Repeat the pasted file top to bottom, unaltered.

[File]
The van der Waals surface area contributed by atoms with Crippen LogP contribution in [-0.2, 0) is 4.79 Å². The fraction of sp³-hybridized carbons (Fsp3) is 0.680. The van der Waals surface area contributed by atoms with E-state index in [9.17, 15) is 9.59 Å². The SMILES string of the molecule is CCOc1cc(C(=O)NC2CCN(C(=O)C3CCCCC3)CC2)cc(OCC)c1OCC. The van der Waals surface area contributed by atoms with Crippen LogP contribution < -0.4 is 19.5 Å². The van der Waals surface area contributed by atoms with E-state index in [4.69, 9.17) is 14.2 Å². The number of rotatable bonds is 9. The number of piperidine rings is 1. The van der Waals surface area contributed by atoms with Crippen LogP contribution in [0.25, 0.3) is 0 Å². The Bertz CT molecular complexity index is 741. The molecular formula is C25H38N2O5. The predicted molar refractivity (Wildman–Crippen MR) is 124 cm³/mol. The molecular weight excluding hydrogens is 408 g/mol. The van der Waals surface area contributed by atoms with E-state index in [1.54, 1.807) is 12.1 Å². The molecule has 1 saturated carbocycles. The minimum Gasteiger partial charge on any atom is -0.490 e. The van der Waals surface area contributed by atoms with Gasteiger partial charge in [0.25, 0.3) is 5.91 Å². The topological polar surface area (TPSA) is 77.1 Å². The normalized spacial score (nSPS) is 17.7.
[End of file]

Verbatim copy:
The van der Waals surface area contributed by atoms with Crippen LogP contribution in [-0.2, 0) is 4.79 Å². The fraction of sp³-hybridized carbons (Fsp3) is 0.680. The van der Waals surface area contributed by atoms with E-state index in [9.17, 15) is 9.59 Å². The SMILES string of the molecule is CCOc1cc(C(=O)NC2CCN(C(=O)C3CCCCC3)CC2)cc(OCC)c1OCC. The van der Waals surface area contributed by atoms with Crippen LogP contribution < -0.4 is 19.5 Å². The van der Waals surface area contributed by atoms with E-state index in [4.69, 9.17) is 14.2 Å². The number of rotatable bonds is 9. The number of piperidine rings is 1. The van der Waals surface area contributed by atoms with Crippen LogP contribution in [0.25, 0.3) is 0 Å². The Bertz CT molecular complexity index is 741. The molecular formula is C25H38N2O5. The predicted molar refractivity (Wildman–Crippen MR) is 124 cm³/mol. The molecular weight excluding hydrogens is 408 g/mol. The van der Waals surface area contributed by atoms with E-state index in [1.54, 1.807) is 12.1 Å². The molecule has 1 saturated carbocycles. The minimum Gasteiger partial charge on any atom is -0.490 e. The van der Waals surface area contributed by atoms with Gasteiger partial charge in [0.25, 0.3) is 5.91 Å². The topological polar surface area (TPSA) is 77.1 Å². The normalized spacial score (nSPS) is 17.7.